two smaller inset pictures at the top are actual images from Hubble (north at top). Each square pixel is more than 160 km (100 miles) across. At this resolution, Hubble discerns roughly 12 major 'regions' where the surface is either bright or dark. The larger images (below) are from a global map constructed through computer image-processing performed on the Hubble data. The tile pattern is an artefact of the image enhancement technique. Opposite hemispheres of Pluto are seen in these two views. Some of the variations across Pluto's surface may be caused by topographic features such as basins, or fresh impact craters. However, most of the surface features unveiled by Hubble, including the prominent northern polar cap, are likely produced by the complex distribution of frosts that migrate across Pluto's surface with its orbital and seasonal cycles and chemical byproducts deposited out of Pluto's nitrogen-methane atmosphere.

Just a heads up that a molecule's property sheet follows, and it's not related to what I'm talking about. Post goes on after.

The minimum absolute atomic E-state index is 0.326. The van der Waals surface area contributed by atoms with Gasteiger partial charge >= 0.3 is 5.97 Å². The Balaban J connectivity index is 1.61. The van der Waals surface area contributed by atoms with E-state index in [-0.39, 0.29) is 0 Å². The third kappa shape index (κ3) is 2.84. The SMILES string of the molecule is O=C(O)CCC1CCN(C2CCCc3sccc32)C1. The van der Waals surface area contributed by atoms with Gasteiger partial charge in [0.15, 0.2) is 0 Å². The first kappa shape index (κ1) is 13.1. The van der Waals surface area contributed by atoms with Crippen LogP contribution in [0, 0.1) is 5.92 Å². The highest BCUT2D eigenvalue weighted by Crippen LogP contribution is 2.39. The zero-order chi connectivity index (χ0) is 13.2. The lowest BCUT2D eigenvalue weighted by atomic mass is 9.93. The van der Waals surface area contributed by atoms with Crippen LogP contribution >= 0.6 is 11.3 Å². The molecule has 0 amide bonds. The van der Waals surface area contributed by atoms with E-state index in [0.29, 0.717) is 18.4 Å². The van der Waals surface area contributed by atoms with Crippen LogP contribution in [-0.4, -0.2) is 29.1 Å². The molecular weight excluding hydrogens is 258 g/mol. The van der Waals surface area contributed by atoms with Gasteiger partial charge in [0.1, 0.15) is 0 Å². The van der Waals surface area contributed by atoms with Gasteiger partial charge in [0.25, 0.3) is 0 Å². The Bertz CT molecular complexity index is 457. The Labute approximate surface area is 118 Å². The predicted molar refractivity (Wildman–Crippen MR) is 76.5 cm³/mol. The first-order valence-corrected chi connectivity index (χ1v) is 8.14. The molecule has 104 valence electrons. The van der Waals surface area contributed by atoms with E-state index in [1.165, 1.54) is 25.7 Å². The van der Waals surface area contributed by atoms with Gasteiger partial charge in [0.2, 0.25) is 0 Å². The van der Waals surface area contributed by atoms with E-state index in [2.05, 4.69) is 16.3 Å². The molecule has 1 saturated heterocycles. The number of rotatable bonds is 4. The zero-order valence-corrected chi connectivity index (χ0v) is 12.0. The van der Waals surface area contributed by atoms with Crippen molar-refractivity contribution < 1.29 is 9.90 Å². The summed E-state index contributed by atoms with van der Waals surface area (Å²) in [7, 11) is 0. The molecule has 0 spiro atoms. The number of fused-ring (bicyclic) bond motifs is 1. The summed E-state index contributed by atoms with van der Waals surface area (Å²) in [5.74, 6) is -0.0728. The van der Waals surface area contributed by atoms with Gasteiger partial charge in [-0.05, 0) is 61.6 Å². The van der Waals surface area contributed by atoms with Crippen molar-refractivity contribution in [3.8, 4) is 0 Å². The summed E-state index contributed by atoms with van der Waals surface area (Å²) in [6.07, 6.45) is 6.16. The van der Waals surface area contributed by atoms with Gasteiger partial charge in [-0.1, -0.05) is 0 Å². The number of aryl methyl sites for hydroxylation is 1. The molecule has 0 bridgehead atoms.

T Map of Pluto's surface, assembled by computer image-processing software from four separate images of Pluto's disk taken with the European Space Agency's (ESA) Faint Object Camera (FOC) aboard the Hubble Space Telescope. Hubble imaged nearly the entire surface, as Pluto rotated on its axis in late June and early July 1994. The map, which covers 85 per cent of the planet's surface, confirms that Pluto has a dark equatorial belt and bright polar caps, as inferred from ground-based light curves obtained during the mutual eclipses that occurred between Pluto and its satellite Charon in the late 1980s. The brightness variations in this may be due to topographic features such as basins and fresh impact craters. The black strip across the bottom corresponds to the region surrounding Pluto's south pole, which was pointed away from Earth when the observations were made, and could not be imaged.
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